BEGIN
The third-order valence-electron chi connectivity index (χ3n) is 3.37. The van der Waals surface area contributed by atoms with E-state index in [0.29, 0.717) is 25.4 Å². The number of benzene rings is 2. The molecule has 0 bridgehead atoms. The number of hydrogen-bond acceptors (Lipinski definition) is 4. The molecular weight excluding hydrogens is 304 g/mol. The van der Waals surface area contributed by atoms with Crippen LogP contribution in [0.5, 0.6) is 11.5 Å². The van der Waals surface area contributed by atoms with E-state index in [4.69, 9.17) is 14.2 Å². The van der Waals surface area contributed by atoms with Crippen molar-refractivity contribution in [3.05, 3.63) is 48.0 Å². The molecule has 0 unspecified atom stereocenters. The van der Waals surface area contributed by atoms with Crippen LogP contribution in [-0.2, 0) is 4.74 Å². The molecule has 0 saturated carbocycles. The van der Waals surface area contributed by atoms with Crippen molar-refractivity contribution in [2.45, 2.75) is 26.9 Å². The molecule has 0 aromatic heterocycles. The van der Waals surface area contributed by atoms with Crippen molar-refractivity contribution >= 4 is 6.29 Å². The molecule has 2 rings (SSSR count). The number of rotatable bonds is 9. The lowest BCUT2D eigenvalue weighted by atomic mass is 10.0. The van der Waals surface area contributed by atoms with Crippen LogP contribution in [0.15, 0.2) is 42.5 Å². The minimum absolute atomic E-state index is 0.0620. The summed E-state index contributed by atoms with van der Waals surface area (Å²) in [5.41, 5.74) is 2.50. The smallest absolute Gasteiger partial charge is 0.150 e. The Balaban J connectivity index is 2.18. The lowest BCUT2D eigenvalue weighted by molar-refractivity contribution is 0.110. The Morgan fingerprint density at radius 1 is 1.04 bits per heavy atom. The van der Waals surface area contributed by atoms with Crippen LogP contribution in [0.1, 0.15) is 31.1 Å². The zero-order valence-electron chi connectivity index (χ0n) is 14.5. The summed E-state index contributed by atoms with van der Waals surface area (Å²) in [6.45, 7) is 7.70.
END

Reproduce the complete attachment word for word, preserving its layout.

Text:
The third-order valence-electron chi connectivity index (χ3n) is 3.37. The van der Waals surface area contributed by atoms with E-state index in [0.29, 0.717) is 25.4 Å². The number of benzene rings is 2. The molecule has 0 bridgehead atoms. The number of hydrogen-bond acceptors (Lipinski definition) is 4. The molecular weight excluding hydrogens is 304 g/mol. The van der Waals surface area contributed by atoms with Crippen LogP contribution in [0.5, 0.6) is 11.5 Å². The van der Waals surface area contributed by atoms with E-state index in [4.69, 9.17) is 14.2 Å². The van der Waals surface area contributed by atoms with Crippen molar-refractivity contribution in [3.05, 3.63) is 48.0 Å². The molecule has 0 unspecified atom stereocenters. The van der Waals surface area contributed by atoms with Crippen LogP contribution in [-0.2, 0) is 4.74 Å². The molecule has 0 saturated carbocycles. The van der Waals surface area contributed by atoms with Crippen molar-refractivity contribution in [2.45, 2.75) is 26.9 Å². The molecule has 0 aromatic heterocycles. The van der Waals surface area contributed by atoms with Crippen molar-refractivity contribution >= 4 is 6.29 Å². The molecule has 2 rings (SSSR count). The number of rotatable bonds is 9. The lowest BCUT2D eigenvalue weighted by atomic mass is 10.0. The van der Waals surface area contributed by atoms with Crippen LogP contribution in [0.15, 0.2) is 42.5 Å². The minimum absolute atomic E-state index is 0.0620. The summed E-state index contributed by atoms with van der Waals surface area (Å²) in [5.41, 5.74) is 2.50. The smallest absolute Gasteiger partial charge is 0.150 e. The Balaban J connectivity index is 2.18. The lowest BCUT2D eigenvalue weighted by molar-refractivity contribution is 0.110. The Morgan fingerprint density at radius 1 is 1.04 bits per heavy atom. The van der Waals surface area contributed by atoms with Crippen LogP contribution in [0.1, 0.15) is 31.1 Å². The zero-order valence-electron chi connectivity index (χ0n) is 14.5. The summed E-state index contributed by atoms with van der Waals surface area (Å²) in [6.45, 7) is 7.70.